Bill Alpert has a must-read story in Barron’s this week—a wild tale of overt Russian corruption involving a $230 million tax scam, a suddenly wealthy tax official, an elaborate money laundering scheme, and a body count:
Interior Ministry police claim the complex scam was pulled off by a sawmill worker and a burglar, both currently serving five-year sentences, in cahoots with four others, all of whom are now dead. One had a fatal heart attack before the crime took place. A second fell from his balcony. The third plummeted out a penthouse window.
And then there was Sergei Magnitsky, a 37-year-old lawyer for Hermitage who died in prison after complaining police were torturing him to retract evidence that the $230 million had been stolen by a ring of corrupt tax officials, Interior Ministry cops and career criminals.
Alpert tells the story of Hermitage Capital, a London-based hedge fund whose co-founder Bill Browder was expelled from Russia in 2005 for being an activist shareholder gadfly on corrupt state companies like Gazprom.
A year later, the Interior Department raided Hermitage’s Russian offices and took documents that ended up in the hands of a convicted murderer who used them to start the tax fraud. Read the story for the full account, but the $230 million is still “missing” because Russian authorities say “all the bank records police needed in order to trace the loot were in a truck that crashed and exploded in 2008.”
Hermitage got hold of some Credit Suisse bank records that allow Alpert to follow the money laundering. And he lays it all out here: shell companies in Vanuatu, New Zealand, and the British Virgin Islands, multimillion-dollar villas in Moscow, Dubai, and Montenegro built by bureaucrats making $50,000 a year, and these guys (emphasis mine):
In early February 2008, another $9 million arrived in the Credit Suisse accounts from other accounts held by companies registered in Moldova, Cyprus and the U.K. The U.K.-registered Nomirex Trading Limited, for example, was incorporated by Erez Maharal, a Gestalt therapist and bank-secrecy consultant in Zug, Switzerland. Nomirex’s director was a yoga instructor in the Cyprus resort town of Limassol. While Nomirex was running $8 million through its accounts, it described its business as “inactive” in filings with the U.K.’s corporate regulator.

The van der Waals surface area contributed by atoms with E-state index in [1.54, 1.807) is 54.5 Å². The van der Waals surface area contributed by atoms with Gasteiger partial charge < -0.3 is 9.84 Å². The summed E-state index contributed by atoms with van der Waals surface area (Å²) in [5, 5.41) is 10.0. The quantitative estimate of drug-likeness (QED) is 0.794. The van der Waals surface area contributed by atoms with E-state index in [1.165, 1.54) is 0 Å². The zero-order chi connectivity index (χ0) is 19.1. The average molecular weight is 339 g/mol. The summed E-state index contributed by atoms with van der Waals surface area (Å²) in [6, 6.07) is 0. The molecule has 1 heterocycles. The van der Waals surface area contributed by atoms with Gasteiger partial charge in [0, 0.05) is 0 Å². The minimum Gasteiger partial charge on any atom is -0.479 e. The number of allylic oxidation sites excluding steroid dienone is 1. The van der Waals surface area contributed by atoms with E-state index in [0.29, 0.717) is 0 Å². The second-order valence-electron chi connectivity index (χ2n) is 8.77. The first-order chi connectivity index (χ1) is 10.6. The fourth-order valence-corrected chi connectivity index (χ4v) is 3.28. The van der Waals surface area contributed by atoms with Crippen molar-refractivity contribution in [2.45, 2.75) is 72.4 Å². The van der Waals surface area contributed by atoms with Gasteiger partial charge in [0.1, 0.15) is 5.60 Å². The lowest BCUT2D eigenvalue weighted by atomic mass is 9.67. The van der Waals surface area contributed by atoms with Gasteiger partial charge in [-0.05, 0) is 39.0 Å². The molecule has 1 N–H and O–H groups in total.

All this is gripping stuff, and there’s a bigger point, too: The critical role the secretive Swiss banking system plays in enabling money laundering schemes and the global infrastructure that passes on the illicit money. Like this:
The money arrived at Credit Suisse through a globe-spanning trail of shell companies created by a Who’s Who of offshore-secrecy consultants — including a New Zealand agent whose operation we’ve previously found amid North Korean arms trafficking and money laundering for a Mexican drug cartel
All this bizarre activity should have raised red flags at Credit Suisse, but it didn’t.
So Alpert gives us this great kicker:
“Credit Suisse would have to have done due diligence on their clients, ” says Mark Pieth, the University of Basel law professor who is bringing Browder’s complaint to Swiss authorities. “They would have to have found that Vladlen Stepanov was married to the head of a tax authority and that the Stepanovs were bringing in more money than they should have in their possession.”
In an e-mail, Credit Suisse spokesman Marc Dosch said the bank is confident in its control framework. “Credit Suisse takes allegations against its compliance standards very seriously,” he wrote. Now Switzerland’s attorney general can take them seriously, too.
Fantastic work by Alpert and Barron’s.